Ending a relationship can bring a heavy emotional backpack. Often, it is not so much about the ending itself, but about how and why the relationship ended.
Through text? Threats? A dramatic turn of events? Or a sudden 25 second call?
Even in the entertainment industry, the breakup has always been the subject of the most popular songs and films, embodied in often in Taylor Swift’s song lyrics,now a staple in pop culture, Adele’s moody breakup albums, and the movie ‘He’s Just Not That Into You’, which epitomizes the struggle of simply moving on.
In Egypt, the breakup can be a result of a mixture of family, tradition and societal pressures that result in an even heavier emotional aftermath . We spoke to ex-lovers who have shared their worst experiences in ending a relationship, and the complicated – and uniquely Egyptian – scenarios that can happen. Their stories will make you laugh, sad, feel guilt, or even second-hand embarrassment.
“You have one month left for us to get married and if you don’t do it… I’m breaking up with you”
“She was my first girlfriend in Egypt, and things were going smooth at first. We dated for a couple of years and I’ve reached a stage where a formal step is due, so I decided to get in touch with her parents and propose formally. Both our families got together and we decided to get engaged, but we agreed to wait for two years so we can get everything figured out since we are still studying.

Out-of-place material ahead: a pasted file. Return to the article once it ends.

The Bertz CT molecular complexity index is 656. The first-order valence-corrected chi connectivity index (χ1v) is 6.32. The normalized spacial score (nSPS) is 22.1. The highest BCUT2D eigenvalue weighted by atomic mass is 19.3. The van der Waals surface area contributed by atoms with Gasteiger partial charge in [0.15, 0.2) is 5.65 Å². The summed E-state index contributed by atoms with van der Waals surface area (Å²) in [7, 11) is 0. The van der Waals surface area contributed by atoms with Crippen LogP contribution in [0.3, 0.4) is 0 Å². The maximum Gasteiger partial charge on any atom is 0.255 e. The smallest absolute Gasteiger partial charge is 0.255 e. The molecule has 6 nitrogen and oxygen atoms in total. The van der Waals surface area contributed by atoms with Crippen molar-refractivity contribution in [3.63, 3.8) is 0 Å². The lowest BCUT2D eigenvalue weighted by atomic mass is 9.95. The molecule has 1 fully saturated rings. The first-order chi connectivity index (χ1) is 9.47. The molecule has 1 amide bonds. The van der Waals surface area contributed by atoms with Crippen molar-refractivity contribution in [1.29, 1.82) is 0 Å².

A week later, I got a sudden call. She asked me to meet her in a cafe, and she was extremely angry and stressed. I thought something really bad happened. I showed up and there she was sitting with a death glare on her face. I asked her what’s wrong, and she took time but then said “you have one month for us to get married and if you don’t do it, I’m breaking up with you.”
Completely dumbfounded, I asked her for the reason, and her response was simply, “my friends are getting married, and I feel left out.”
I couldn’t believe it at first, but then I told her that I am giving her one last chance to take back what she said. When she refused, I told her that I wish her a happy life with whoever she ends up marrying in the end, and I paid the check and left.”
Mohamed*, 28, Copywriter
‘We Should Never Substitute Comfort for Happiness’
“I was in a significant relationship for a very long time: five years (on and off). The reason we broke up the first time is the very same reason we broke up the last time, which was a few months ago. What I came out of this story is that people can try to change, but nothing will change completely as there are things that are deeply rooted within us and can never change. There were some loyalty issues in the beginning, but after he went through a difficult period, he came and apologized and suggested we give it a second chance. Because I never moved on, I was down with the idea.
I felt a deeply wrong gut feeling. I was happy but I wasn’t comfortable, and I think we should never substitute one for another (my comfort for my happiness). The intuition should be the indicator, because your comfort is your lighthouse. The more comfortable you feel, the more you should hold onto the relationship.
I tried, for a very long time, and he also put a lot of effort to prove to me that he changed and that his past mistake would never happen again. But then, eventually, I found out by chance that he lied to me and had something going on with another girl.